Evidence suggests an Eastern European criminal group is behind the operation, likely using some computers in China because it’s easier to operate there without being caught, said NetWitness’s Mr. Yoran.

There are some electronic fingerprints suggesting the same group was behind a recent effort to dupe government officials and others into downloading spyware via emails purporting to be from the National Security Agency and the U.S. military, NetWitness’s Mr. Yoran said.

That attack was described in a Feb. 5 report from the Department of Homeland Security, which said it was issuing an alert to the government and other organizations to “prevent further compromises.”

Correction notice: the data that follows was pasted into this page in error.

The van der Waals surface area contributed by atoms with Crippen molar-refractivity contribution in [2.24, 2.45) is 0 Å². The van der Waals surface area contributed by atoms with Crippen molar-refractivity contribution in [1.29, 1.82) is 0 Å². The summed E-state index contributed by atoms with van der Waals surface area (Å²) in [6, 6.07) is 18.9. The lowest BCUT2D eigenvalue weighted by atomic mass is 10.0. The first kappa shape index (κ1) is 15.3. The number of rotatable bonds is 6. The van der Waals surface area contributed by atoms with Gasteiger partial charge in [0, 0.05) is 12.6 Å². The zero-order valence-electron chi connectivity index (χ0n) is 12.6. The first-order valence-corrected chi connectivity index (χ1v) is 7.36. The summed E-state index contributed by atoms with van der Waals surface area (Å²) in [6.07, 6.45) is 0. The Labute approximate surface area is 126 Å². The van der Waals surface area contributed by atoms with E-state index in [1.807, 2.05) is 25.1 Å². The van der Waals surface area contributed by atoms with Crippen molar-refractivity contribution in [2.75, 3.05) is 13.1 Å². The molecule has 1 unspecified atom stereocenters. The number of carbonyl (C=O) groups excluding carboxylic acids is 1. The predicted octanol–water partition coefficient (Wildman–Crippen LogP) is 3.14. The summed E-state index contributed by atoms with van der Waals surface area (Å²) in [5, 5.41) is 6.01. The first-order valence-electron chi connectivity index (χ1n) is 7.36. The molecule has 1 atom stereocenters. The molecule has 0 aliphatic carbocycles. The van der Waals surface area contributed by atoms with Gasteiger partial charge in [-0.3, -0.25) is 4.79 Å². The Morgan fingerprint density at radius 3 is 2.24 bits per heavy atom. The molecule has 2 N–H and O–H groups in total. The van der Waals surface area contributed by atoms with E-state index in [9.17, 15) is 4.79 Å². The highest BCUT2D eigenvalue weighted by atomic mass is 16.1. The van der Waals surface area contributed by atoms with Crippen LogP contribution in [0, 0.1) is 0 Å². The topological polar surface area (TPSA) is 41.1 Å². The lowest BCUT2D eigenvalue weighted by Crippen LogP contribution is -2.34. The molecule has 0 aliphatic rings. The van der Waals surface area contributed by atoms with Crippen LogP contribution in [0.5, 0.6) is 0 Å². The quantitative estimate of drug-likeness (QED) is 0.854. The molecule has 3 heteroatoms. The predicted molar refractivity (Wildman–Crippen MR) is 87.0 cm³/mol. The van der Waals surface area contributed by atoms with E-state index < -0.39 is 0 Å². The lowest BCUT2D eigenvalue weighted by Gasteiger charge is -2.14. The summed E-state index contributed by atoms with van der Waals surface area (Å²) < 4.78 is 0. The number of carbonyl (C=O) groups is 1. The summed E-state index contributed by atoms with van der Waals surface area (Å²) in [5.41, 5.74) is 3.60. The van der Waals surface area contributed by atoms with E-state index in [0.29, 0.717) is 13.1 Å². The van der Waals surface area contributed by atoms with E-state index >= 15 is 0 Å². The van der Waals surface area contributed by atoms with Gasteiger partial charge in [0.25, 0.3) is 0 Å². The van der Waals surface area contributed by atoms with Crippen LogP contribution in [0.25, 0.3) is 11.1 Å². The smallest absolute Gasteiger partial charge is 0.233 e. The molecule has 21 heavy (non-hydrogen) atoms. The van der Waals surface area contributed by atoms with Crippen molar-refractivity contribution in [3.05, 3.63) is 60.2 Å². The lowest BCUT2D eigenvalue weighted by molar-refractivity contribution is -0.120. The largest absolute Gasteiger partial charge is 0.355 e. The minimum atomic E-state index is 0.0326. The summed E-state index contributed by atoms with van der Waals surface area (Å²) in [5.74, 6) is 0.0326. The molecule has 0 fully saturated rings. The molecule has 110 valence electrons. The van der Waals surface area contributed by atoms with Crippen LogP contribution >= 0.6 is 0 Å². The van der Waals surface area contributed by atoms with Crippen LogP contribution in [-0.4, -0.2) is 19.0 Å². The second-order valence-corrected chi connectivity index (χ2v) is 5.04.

A DHS official said that ZeuS was among the top five reported tools for malware infections.


One comment for “Broad New Hacking Attack, Command Center in Germany”

  1. In addition to being a useful security update on what appears to be a shockingly widespread vulnerability in a massive number of smartphones, this has got toe be one of the greatest marketing pitches for the sale of new brand new smartphones ever:

    UPDATE 1-UN warns on mobile cybersecurity bugs in bid to prevent attacks

    Sun Jul 21, 2013 1:37pm EDT

    * UN’s ITU to issue advisory to nearly 200 nations

    * Advisory is on risk identified by German researchers

    * Researchers develop remote attack on mobile SIM cards

    * Researchers say at least 500 million phones vulnerable

    By Jim Finkle

    BOSTON, July 21 (Reuters) – A United Nations group that advises nations on cybersecurity plans to send out an alert about significant vulnerabilities in mobile phone technology that could potentially enable hackers to remotely attack at least half a billion phones.

    The bug, discovered by German firm, allows hackers to remotely gain control of and also clone certain mobile SIM cards.